“That has to be the coolest story header image we’ve ever had.”
The rest of the table agreed.
When you’ve been around for as long as CFO has — closing in on four decades — there are going to be some contenders. Most of them have featured smart, intelligent finance chiefs holding a perfect power stance, ready to face what might come. But this one had to be in the running for sure.
In case you missed it, this is Lamborghini’s CFO, Paolo Poma. And behind him, slightly out of focus as if in a dream state, is a model Revuelto.
While I’m sure many executives enjoy owning such an automobile, Poma has the privilege of being able to claim he sets the financial stage for them to be imagined and then manufactured, possessing with it the ability to help the future owner re-imagine who they want to become in life.
The vehicle claims legendary status in the history of automotives, and is a co-star in some of Hollywood’s most memorable films, including “Cannonball Run” and “The Italian Job.” So why then would its next big push be toward the electric vehicle market? As Poma told reporter Adam Zaki, it is because of sustainability.
“We are in a good position because most of our customers are about or below 40 years old, and they are more sensitive to sustainability ... By the beginning of 2025, we will be the first player in our market to be fully hybridized.”
“Expectations are that cool electric cars will show up in the second part of the decade, so our customers are looking forward to having sustainable products.”
But, sustainability means something else as well: “We have a unique opportunity if we talk about the possibility of electrification further increasing our profitability,” Poma said. A combination of the right product positioning to serve the right market for long-term, sustainable growth. To prevent Lamborghini from becoming a fossil, a relic like the Austin Healey or the 30’s gangster ride, the Cord 812.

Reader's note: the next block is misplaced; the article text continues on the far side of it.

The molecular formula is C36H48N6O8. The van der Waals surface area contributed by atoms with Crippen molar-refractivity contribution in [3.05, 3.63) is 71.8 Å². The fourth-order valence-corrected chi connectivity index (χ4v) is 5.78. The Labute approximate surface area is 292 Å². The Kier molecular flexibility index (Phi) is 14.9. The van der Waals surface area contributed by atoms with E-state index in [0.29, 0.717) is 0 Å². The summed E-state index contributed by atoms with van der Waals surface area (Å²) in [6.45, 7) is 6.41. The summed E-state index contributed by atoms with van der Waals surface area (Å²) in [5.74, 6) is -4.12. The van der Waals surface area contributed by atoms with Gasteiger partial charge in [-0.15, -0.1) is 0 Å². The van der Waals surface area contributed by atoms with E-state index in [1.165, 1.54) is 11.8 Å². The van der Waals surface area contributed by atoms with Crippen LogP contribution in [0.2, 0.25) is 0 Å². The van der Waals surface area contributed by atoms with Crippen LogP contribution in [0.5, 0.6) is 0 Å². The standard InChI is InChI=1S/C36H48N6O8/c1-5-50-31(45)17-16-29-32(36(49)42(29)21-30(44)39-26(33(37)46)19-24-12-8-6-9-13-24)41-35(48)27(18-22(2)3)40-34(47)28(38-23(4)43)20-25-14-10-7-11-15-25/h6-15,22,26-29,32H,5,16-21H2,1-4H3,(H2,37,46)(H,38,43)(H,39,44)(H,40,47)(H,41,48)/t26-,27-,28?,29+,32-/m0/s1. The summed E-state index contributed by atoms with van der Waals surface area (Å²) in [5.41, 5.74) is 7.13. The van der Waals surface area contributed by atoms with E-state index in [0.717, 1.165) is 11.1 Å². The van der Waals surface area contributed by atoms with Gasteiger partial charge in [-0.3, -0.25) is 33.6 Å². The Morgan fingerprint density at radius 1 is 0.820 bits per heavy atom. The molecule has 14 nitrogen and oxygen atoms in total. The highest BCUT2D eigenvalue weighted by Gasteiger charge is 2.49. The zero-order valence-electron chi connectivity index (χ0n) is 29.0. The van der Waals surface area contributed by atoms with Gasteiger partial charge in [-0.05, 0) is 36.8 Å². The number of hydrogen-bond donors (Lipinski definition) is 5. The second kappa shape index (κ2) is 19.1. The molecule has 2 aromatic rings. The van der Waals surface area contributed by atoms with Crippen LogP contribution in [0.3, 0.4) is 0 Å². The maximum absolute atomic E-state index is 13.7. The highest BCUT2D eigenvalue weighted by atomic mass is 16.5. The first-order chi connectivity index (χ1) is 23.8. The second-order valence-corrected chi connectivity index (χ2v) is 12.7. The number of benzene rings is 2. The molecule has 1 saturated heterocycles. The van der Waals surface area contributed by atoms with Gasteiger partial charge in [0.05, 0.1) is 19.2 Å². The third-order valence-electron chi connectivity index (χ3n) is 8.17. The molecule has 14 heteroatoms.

In a closer part of the world, CFO Candice Holcomb also has sustainability on her mind. But in her case, it isn’t only sustaining CO2 levels or profitability, but people. Leading a nonprofit called Generation West Virginia, she is responsible for retaining the state’s best home-grown talent, instead of watching them leave for futures in other states’ universities and businesses.
“When I was growing up, I thought if you wanted to be successful, you had to leave,” Holcomb told Zaki. And she is working to combat that talent drain.
“You have to be very mindful and respectful of our history ... There are so many people whose families go back generations that were able to sustain themselves on the energy resources we have here.”
Holcomb, like Poma, has a two-fold responsibility. They both must pay homage to the history and rich legacy of their organizations while also plotting a course for the future that recognizes the changing world around us.
“Do what you say and say what you do,” Poma said. And by both he and Holcomb practicing this mantra, albeit in different ways, they are carving out a sustainable path for their organizations’ futures.